When my sister and I were kids, we went to a small Methodist church on the outskirts of Wichita Falls, Texas. We usually tried to get out of going, feigning stomach aches that were miraculously cured a couple of hours later. But most of the time, our excuses didn’t work and we ended up, starched and uncomfortable under a couple of layers of petticoats, sitting on the folding chairs and sharpening our daydreaming skills.
Mother would be next to us. She spent much of her time worrying that the church pastor, Brother Jim, was a communist, or pinko, because he sometimes liked to talk about how nice world peace would be. It was the 1950s and, if you lived through those times, you probably recall communists were everywhere, particularly in the pulpit of small, weatherbeaten churches on the Texas prairie.
When Mother wasn’t worrying about Brother Jim, she turned her attention to the church organist, Jean Barney. Mother hated Jean Barney because she didn’t play the organ very well. “That Jean Barney!” she’d mutter later. “Did you hear how badly she played the organ today? It was a disgrace! I could play the organ better than she can.”
My father, sister and I would all nod, because it was necessary to nod every time Mother made a declarative statement. Sometimes, our father would also say, “Mmmmmm-hmmmm,” if Mother was particularly vehement and he wanted to emphasize a point.
You might wonder why Mother didn’t clear Jean Barney off the organ bench and play for the congregation herself, but Mother was in her early thirties then — and I’m sure she felt the time for her dreams had already passed. So, she focused on me.
“Once we get our piano,” she’d say, squeezing my hand, “you’ll take piano lessons. Then, after a couple of years, you can take organ lessons.”
We got a piano, finally, when I was in junior high, and I took piano lessons from an ancient couple who lived in a ranch-style house with four pianos, including two grand pianos. They were very serious about music and, clearly, felt they deserved a better student than the likes of me. The woman spent hours on the phone with my mother, complaining about how I wore too much eye makeup and didn’t practice enough (even though I diligently over-estimated my practice hours week after week). What she failed to mention and what my mother didn’t want to notice was that I was completely lacking in talent. I had no ear for music.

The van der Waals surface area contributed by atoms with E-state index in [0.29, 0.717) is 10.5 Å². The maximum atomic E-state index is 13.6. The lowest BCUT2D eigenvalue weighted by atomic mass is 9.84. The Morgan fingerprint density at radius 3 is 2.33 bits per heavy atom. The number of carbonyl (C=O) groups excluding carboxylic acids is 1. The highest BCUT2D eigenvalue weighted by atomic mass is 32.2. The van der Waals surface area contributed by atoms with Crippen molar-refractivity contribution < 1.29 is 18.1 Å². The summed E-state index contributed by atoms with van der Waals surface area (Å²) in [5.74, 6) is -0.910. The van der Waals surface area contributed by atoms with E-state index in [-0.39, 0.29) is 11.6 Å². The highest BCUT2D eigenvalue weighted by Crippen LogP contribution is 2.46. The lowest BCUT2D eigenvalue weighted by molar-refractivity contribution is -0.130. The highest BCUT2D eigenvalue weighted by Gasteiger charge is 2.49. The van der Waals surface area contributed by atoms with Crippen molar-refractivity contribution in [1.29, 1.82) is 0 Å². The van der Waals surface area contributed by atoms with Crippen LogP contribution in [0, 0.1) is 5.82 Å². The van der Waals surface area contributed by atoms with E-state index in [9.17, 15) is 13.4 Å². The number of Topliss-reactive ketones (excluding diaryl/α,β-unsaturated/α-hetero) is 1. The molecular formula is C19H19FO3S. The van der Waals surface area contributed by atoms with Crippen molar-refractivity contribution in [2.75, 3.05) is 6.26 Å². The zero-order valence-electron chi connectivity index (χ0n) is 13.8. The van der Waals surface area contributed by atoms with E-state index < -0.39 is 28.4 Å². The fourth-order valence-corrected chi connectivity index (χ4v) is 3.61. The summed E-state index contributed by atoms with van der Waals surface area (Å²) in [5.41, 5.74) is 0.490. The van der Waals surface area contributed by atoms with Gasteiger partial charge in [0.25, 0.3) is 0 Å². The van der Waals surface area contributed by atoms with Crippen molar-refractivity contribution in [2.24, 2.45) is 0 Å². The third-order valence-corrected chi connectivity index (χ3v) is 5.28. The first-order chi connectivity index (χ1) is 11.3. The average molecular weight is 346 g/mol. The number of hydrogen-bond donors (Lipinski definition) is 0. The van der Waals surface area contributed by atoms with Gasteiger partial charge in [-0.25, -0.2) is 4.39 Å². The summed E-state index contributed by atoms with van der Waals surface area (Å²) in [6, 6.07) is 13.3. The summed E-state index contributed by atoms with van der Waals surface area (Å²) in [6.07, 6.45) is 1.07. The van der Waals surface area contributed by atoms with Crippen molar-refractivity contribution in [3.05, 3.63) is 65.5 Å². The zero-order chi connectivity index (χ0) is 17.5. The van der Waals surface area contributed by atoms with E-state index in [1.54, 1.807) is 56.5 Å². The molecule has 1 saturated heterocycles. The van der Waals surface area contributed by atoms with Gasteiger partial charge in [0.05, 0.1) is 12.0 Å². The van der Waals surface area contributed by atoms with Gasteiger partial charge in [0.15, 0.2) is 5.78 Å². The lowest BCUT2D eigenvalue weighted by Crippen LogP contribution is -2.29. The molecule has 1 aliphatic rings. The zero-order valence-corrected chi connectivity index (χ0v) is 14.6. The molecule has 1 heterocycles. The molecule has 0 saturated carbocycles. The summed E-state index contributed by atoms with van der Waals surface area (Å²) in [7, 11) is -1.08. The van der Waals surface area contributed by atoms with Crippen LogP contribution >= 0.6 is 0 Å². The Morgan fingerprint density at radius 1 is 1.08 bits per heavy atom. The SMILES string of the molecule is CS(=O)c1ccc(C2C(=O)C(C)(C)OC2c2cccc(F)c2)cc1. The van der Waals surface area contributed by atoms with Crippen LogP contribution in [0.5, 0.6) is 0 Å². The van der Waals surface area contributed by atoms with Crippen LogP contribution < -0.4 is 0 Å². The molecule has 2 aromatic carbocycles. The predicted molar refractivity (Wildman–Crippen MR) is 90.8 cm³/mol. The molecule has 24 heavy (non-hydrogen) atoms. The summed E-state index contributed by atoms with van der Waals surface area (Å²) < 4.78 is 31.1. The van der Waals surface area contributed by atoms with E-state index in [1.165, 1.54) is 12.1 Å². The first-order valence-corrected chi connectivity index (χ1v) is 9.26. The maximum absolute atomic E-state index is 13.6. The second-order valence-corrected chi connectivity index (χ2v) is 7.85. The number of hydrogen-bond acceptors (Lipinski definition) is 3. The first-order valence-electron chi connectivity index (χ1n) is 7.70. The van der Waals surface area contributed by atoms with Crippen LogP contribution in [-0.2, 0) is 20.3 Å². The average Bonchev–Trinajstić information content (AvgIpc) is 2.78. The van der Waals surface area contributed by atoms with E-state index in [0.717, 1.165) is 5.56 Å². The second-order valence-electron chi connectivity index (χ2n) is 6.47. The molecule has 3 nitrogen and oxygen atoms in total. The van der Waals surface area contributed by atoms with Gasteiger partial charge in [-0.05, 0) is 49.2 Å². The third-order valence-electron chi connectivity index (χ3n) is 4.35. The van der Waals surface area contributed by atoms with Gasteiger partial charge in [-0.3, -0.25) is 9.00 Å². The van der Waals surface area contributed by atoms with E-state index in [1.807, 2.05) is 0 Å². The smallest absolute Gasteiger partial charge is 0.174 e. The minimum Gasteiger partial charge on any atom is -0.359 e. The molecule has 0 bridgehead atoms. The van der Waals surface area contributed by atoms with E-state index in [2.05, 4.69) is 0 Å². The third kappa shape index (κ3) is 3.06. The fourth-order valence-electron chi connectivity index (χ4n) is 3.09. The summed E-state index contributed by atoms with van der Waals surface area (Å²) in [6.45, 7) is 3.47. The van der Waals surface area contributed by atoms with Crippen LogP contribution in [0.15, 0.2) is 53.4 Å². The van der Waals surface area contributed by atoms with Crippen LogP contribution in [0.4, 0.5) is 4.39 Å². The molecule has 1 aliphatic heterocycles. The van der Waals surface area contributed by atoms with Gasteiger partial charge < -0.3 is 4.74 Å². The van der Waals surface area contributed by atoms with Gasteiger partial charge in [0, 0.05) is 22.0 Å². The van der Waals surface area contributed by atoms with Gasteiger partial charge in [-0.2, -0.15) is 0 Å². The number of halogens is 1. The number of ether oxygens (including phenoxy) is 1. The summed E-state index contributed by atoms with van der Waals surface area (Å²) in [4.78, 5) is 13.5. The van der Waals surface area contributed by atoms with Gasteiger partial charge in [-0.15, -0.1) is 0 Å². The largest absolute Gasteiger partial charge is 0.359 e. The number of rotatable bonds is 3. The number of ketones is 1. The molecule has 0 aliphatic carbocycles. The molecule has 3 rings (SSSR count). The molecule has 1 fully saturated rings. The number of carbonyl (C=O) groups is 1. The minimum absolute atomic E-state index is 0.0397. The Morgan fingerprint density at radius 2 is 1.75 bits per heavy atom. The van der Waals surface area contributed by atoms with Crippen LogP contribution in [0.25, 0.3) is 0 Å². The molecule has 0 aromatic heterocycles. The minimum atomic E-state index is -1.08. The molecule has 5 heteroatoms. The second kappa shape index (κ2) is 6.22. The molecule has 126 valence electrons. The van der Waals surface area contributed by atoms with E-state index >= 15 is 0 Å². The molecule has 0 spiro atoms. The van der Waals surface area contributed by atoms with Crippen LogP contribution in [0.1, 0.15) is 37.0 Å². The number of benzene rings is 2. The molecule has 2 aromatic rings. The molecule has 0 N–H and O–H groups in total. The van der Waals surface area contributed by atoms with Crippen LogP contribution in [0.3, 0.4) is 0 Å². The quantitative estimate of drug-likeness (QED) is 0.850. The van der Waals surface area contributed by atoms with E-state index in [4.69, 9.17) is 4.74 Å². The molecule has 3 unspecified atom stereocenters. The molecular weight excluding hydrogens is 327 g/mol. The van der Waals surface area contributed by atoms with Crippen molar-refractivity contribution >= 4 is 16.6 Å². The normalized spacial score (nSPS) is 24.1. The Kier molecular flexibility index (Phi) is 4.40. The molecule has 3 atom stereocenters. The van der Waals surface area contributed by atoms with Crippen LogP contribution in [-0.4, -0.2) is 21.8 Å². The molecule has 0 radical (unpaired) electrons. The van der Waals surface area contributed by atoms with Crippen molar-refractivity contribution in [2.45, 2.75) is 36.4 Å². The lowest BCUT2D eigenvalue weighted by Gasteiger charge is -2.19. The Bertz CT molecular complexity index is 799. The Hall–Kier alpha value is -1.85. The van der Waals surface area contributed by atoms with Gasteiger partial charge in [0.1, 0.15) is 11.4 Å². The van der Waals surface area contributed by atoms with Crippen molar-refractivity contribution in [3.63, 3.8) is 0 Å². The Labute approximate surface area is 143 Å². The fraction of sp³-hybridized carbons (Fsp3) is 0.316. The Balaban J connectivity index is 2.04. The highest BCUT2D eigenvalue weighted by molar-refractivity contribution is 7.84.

“We can take you to the church and the organist can give you lessons,” my mother would say every few weeks. By then, we’d moved to a bigger, better church with a decent organist and a minister who wasn’t a communist. “Won’t that be wonderful?”
I don’t recall what I said to those ideas. I probably nodded, as usual. I’m not even sure when those dreams slipped away from Mother. Maybe it happened when she listened to me pound on the piano and complain about practicing. But somehow, gradually or suddenly, they disappeared.
I never really thought about it much till my own kids were young and I would tell them excitedly how we would have a playhouse built in the backyard. I’d always wanted a playhouse when I was a kid and knew it was the ticket to a happy childhood. “We’ll put it over there!” I’d enthuse. Both kids would stare back at me, bored. Forget the playhouse. They wanted a trampoline.
Funny how it happens, those lingering dreams you try to graft on to someone else’s life. Looking back, I probably should have built myself a playhouse. After the kids got sick of the trampoline, they might have enjoyed it.
(Copyright 2009 by Ruth Pennebaker)